This continuation proposal requests support for the Molecular Endocrinology Training Program (METP) at Vanderbilt. Twenty nine faculty members from five basic science departments-constitute the preceptors of the METP. Of this group 25 are established faculty with stable, well-funded programs and training experience and 4 are new investigators. The preceptor group constitutes an unusually diverse and talented group of individuals whose work covers the spectrum of molecular endocrinology. These preceptors conduct research in the general areas of: 1) signal transduction 2) the hormonal regulation of gene expression, 3) metabolic regulation and 4) Stem cells, ( cell development and function. The request for maintaining the current level of 8 predoctoral and 4 postdoctoral trainees is justified on the basis of the number, size and quality of the research programs directed by the preceptors. All METP trainees are appointed upon the advice of an Advisory Committee after being nominated by a preceptor. Postdoctoral trainees have a Ph.D. degree. Rigorous in-depth research training is the focus of both the pre- and postdoctoral training programs. However, the METP also ensures that all trainees receive a broad didactic education. In addition, all METP trainees attend the NIDDK-funded Vanderbilt Diabetes Research and Training Center seminar series and meet with the visiting scientists. New additions to the program include (i) a didactic course focusing on the molecular endocrinology of obesity and diabetes, (ii) an Annual METP Day and weekly data clubs to foster interactions between trainees and preceptors, (iii) a post-doctoral trainee mentoring program, and (iv) training in both grant writing as well as laboratory &project management. The Program also provides formal training in the proper use of radioisotopes, in appropriate procedures of dealing with toxic and dangerous materials, and in the responsible conduct in research. METP trainees also have access to a formal career-counseling program. The METP has been successful in attracting and supporting the training of individuals from diverse backgrounds. Relevance: The field of Molecular Endocrinology is of central relevance to multiple human diseases, most notably obesity and diabetes. Continued progress towards understanding and curing these and many other diseases requires the training of the next generation of scientists, which is the goal of this program.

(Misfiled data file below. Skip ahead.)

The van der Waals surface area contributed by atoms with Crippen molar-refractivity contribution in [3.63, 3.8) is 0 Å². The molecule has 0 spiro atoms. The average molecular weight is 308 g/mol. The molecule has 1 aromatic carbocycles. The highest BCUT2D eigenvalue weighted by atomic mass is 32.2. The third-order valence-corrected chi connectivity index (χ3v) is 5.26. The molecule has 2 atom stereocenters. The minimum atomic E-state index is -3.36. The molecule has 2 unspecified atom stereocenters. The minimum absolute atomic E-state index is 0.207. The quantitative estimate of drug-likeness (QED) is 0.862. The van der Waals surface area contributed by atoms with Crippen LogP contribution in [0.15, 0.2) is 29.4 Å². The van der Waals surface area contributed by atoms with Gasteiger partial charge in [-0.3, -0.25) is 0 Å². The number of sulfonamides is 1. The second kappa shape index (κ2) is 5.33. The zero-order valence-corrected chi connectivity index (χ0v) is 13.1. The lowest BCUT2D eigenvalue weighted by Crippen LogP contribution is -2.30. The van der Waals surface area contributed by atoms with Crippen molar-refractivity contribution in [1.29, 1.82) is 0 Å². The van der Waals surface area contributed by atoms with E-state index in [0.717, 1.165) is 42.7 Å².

National Institute of Health (NIH)
National Institute of Diabetes and Digestive and Kidney Diseases (NIDDK)
Institutional National Research Service Award (T32)
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Study Section
Diabetes, Endocrinology and Metabolic Diseases B Subcommittee (DDK)
Program Officer
Castle, Arthur
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Vanderbilt University Medical Center
Schools of Medicine
United States
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